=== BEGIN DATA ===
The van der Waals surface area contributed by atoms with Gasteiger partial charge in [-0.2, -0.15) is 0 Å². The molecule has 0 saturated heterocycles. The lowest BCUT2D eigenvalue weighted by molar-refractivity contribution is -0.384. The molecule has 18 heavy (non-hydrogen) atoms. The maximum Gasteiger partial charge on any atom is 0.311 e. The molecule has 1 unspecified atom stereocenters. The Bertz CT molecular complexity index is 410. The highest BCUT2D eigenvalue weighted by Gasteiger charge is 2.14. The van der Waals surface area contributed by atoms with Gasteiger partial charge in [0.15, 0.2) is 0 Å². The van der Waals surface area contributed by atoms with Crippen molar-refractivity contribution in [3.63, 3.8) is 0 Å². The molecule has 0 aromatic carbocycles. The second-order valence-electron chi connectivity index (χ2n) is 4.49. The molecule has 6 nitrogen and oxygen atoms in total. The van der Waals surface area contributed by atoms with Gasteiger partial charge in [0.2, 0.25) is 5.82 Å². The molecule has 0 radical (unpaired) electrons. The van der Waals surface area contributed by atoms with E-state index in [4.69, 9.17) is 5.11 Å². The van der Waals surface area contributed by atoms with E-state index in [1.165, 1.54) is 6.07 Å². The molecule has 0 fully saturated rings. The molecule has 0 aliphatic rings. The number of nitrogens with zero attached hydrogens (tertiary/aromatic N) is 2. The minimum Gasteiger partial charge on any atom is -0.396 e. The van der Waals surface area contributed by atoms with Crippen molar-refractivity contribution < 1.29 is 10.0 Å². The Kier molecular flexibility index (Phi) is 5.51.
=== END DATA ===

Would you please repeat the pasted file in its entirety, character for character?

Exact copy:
The van der Waals surface area contributed by atoms with Gasteiger partial charge in [-0.2, -0.15) is 0 Å². The molecule has 0 saturated heterocycles. The lowest BCUT2D eigenvalue weighted by molar-refractivity contribution is -0.384. The molecule has 18 heavy (non-hydrogen) atoms. The maximum Gasteiger partial charge on any atom is 0.311 e. The molecule has 1 unspecified atom stereocenters. The Bertz CT molecular complexity index is 410. The highest BCUT2D eigenvalue weighted by Gasteiger charge is 2.14. The van der Waals surface area contributed by atoms with Gasteiger partial charge in [0.15, 0.2) is 0 Å². The van der Waals surface area contributed by atoms with Crippen molar-refractivity contribution in [3.63, 3.8) is 0 Å². The molecule has 0 aromatic carbocycles. The second-order valence-electron chi connectivity index (χ2n) is 4.49. The molecule has 6 nitrogen and oxygen atoms in total. The van der Waals surface area contributed by atoms with Gasteiger partial charge in [0.2, 0.25) is 5.82 Å². The molecule has 0 radical (unpaired) electrons. The van der Waals surface area contributed by atoms with E-state index in [4.69, 9.17) is 5.11 Å². The van der Waals surface area contributed by atoms with E-state index in [1.165, 1.54) is 6.07 Å². The molecule has 0 fully saturated rings. The molecule has 0 aliphatic rings. The number of nitrogens with zero attached hydrogens (tertiary/aromatic N) is 2. The minimum Gasteiger partial charge on any atom is -0.396 e. The van der Waals surface area contributed by atoms with Crippen molar-refractivity contribution < 1.29 is 10.0 Å². The Kier molecular flexibility index (Phi) is 5.51.